The dock floats are then interconnected using header boards 12. The length of the header boards 12 determines the width of the floatable dock, which is preferably less than 10 feet. The header boards 12 are positioned in the L-section recesses 48 in the aligned ends of the first and second dock floats 2. The header boards 12 are fastened to the dock floats 2, preferably by using corner plates 57 which are connected to the header boards 12 and side float joists 10. In order to add additional stability to the structure the center joist 14 may be positioned lengthwise intermediate the first and second floats 2 and fastened to the header boards 12 and deck boards 6.

Each of the deck boards 6, which is of the same length as the header boards 12, is then spaced apart as desired and fastened to the top float joists 8 and side float joists 10, for example, as shown in FIG. 1.

FIG. 5 shows a floatable dock generally similar to that of FIG. 1 but with floats 2 secured end to end. It will be understood by persons skilled in the art that the length of the floatable dock can be varied by juxtapositioning in an end to end manner any required number of floats 2. A first floatable dock portion 58 has a header board 60 attached to a near end 62. The first floatable dock portion 58 and a second floatable dock portion 64 are juxtapositioned in an end to end manner and their floats are in abutting contact in a plane 63. Apertures 70 and 72 are formed by the adjoining L-section recesses at the ends of the abutting dock floats 2. The second floatable dock portion 64 has a header board 74 attached to the far end. The first floatable dock portion 58 is connected to the second floatable dock by top float joists 76 and 78 and side float joists 80 and 82.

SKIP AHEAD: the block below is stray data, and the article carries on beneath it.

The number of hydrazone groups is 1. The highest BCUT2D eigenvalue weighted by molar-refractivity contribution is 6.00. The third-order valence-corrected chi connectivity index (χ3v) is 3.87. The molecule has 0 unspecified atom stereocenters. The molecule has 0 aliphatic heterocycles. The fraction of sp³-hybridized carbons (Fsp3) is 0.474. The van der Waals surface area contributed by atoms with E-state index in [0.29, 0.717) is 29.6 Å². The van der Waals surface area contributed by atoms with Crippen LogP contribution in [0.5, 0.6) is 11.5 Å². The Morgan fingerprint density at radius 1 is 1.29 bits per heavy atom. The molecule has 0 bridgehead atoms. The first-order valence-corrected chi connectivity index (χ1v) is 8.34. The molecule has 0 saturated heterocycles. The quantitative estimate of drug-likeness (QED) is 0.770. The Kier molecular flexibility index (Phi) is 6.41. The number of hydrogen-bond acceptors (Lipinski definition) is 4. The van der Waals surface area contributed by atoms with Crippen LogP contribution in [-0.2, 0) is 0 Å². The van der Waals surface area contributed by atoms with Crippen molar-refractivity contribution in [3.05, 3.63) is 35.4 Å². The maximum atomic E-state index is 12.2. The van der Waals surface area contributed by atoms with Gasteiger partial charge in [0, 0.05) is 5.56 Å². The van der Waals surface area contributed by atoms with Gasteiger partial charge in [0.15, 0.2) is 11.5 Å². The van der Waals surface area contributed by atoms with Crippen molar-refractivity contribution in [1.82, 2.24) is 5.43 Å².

It will be noted that, using the floats 2, docks of a wide range of lengths and widths may be assembled by the use commonly available lumber and hardware such as bulk and comer pieces, all components being readily portable. Furthermore, it will be understood by persons skilled in the art that the header boards 12, side float joists 10, center joist 14, top float joists 8 and deck boards 6 may be constructed of suitable lumber, plastics or metals.

Numerous modifications, variations and adaptations may be made to the particular embodiment of the invention described above without departing from the scope of the invention, which is defined in the claims. For example the decking could be formed from sheet material rather than separate planks.